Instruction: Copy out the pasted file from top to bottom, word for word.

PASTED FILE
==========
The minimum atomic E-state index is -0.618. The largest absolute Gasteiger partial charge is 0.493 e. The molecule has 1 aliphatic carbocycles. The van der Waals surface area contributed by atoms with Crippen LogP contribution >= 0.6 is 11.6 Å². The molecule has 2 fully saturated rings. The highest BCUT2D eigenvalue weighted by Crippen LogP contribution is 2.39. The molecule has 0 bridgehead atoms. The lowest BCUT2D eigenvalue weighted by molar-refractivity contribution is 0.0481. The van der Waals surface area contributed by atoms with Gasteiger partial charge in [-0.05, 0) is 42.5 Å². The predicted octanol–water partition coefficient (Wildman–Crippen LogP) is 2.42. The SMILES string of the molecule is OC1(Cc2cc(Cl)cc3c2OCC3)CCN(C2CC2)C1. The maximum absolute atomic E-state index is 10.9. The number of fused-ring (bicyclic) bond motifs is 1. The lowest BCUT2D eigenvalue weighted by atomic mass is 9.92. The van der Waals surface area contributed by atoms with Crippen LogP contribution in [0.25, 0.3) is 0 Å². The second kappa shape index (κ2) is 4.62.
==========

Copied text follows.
The minimum atomic E-state index is -0.618. The largest absolute Gasteiger partial charge is 0.493 e. The molecule has 1 aliphatic carbocycles. The van der Waals surface area contributed by atoms with Crippen LogP contribution >= 0.6 is 11.6 Å². The molecule has 2 fully saturated rings. The highest BCUT2D eigenvalue weighted by Crippen LogP contribution is 2.39. The molecule has 0 bridgehead atoms. The lowest BCUT2D eigenvalue weighted by molar-refractivity contribution is 0.0481. The van der Waals surface area contributed by atoms with Gasteiger partial charge in [-0.05, 0) is 42.5 Å². The predicted octanol–water partition coefficient (Wildman–Crippen LogP) is 2.42. The SMILES string of the molecule is OC1(Cc2cc(Cl)cc3c2OCC3)CCN(C2CC2)C1. The maximum absolute atomic E-state index is 10.9. The number of fused-ring (bicyclic) bond motifs is 1. The lowest BCUT2D eigenvalue weighted by atomic mass is 9.92. The van der Waals surface area contributed by atoms with Crippen LogP contribution in [0.25, 0.3) is 0 Å². The second kappa shape index (κ2) is 4.62.